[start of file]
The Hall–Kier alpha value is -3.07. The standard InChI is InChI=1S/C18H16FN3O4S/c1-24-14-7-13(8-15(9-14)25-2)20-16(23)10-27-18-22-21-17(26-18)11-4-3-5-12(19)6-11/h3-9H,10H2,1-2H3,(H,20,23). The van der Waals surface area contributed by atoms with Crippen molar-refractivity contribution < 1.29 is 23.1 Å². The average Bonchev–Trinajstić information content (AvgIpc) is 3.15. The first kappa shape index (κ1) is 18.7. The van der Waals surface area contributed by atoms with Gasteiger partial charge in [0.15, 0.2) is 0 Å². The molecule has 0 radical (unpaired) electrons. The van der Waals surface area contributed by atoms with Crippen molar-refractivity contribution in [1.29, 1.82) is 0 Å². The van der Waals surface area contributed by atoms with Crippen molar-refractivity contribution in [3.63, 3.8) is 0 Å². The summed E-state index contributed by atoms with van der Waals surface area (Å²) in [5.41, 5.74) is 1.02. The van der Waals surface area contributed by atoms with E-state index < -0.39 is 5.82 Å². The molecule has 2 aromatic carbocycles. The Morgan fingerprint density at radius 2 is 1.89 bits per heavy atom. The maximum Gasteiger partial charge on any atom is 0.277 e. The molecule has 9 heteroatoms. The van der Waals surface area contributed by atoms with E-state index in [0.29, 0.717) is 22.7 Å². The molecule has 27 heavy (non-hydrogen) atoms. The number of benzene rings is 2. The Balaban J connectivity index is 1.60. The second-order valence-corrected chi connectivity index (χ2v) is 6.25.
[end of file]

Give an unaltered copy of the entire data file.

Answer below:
The Hall–Kier alpha value is -3.07. The standard InChI is InChI=1S/C18H16FN3O4S/c1-24-14-7-13(8-15(9-14)25-2)20-16(23)10-27-18-22-21-17(26-18)11-4-3-5-12(19)6-11/h3-9H,10H2,1-2H3,(H,20,23). The van der Waals surface area contributed by atoms with Crippen molar-refractivity contribution < 1.29 is 23.1 Å². The average Bonchev–Trinajstić information content (AvgIpc) is 3.15. The first kappa shape index (κ1) is 18.7. The van der Waals surface area contributed by atoms with Gasteiger partial charge in [0.15, 0.2) is 0 Å². The molecule has 0 radical (unpaired) electrons. The van der Waals surface area contributed by atoms with Crippen molar-refractivity contribution in [1.29, 1.82) is 0 Å². The van der Waals surface area contributed by atoms with Crippen molar-refractivity contribution in [3.63, 3.8) is 0 Å². The summed E-state index contributed by atoms with van der Waals surface area (Å²) in [5.41, 5.74) is 1.02. The van der Waals surface area contributed by atoms with E-state index < -0.39 is 5.82 Å². The molecule has 2 aromatic carbocycles. The Morgan fingerprint density at radius 2 is 1.89 bits per heavy atom. The maximum Gasteiger partial charge on any atom is 0.277 e. The molecule has 9 heteroatoms. The van der Waals surface area contributed by atoms with E-state index in [0.29, 0.717) is 22.7 Å². The molecule has 27 heavy (non-hydrogen) atoms. The number of benzene rings is 2. The Balaban J connectivity index is 1.60. The second-order valence-corrected chi connectivity index (χ2v) is 6.25.